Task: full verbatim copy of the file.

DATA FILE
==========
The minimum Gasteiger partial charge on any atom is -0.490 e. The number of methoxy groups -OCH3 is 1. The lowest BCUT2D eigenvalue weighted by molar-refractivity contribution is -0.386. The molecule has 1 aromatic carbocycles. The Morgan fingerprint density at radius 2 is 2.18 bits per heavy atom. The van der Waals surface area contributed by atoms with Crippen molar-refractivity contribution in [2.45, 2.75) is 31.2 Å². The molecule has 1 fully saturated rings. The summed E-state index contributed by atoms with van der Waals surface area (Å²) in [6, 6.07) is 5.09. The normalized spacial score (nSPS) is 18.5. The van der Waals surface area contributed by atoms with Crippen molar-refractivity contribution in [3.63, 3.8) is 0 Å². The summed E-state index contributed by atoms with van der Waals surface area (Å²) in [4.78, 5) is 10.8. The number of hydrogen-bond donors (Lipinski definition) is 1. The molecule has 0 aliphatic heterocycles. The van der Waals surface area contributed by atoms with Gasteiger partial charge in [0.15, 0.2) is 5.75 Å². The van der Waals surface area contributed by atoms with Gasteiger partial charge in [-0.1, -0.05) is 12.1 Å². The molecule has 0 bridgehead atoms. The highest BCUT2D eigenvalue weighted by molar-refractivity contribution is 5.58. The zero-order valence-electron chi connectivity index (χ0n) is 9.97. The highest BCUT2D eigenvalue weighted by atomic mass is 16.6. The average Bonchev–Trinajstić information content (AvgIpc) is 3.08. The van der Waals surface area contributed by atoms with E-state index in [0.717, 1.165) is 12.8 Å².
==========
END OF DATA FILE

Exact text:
The minimum Gasteiger partial charge on any atom is -0.490 e. The number of methoxy groups -OCH3 is 1. The lowest BCUT2D eigenvalue weighted by molar-refractivity contribution is -0.386. The molecule has 1 aromatic carbocycles. The Morgan fingerprint density at radius 2 is 2.18 bits per heavy atom. The van der Waals surface area contributed by atoms with Crippen molar-refractivity contribution in [2.45, 2.75) is 31.2 Å². The molecule has 1 fully saturated rings. The summed E-state index contributed by atoms with van der Waals surface area (Å²) in [6, 6.07) is 5.09. The normalized spacial score (nSPS) is 18.5. The van der Waals surface area contributed by atoms with Crippen molar-refractivity contribution in [3.63, 3.8) is 0 Å². The summed E-state index contributed by atoms with van der Waals surface area (Å²) in [4.78, 5) is 10.8. The number of hydrogen-bond donors (Lipinski definition) is 1. The molecule has 0 aliphatic heterocycles. The van der Waals surface area contributed by atoms with Gasteiger partial charge in [0.15, 0.2) is 5.75 Å². The van der Waals surface area contributed by atoms with Gasteiger partial charge in [-0.1, -0.05) is 12.1 Å². The molecule has 0 bridgehead atoms. The highest BCUT2D eigenvalue weighted by molar-refractivity contribution is 5.58. The zero-order valence-electron chi connectivity index (χ0n) is 9.97. The highest BCUT2D eigenvalue weighted by atomic mass is 16.6. The average Bonchev–Trinajstić information content (AvgIpc) is 3.08. The van der Waals surface area contributed by atoms with E-state index in [0.717, 1.165) is 12.8 Å².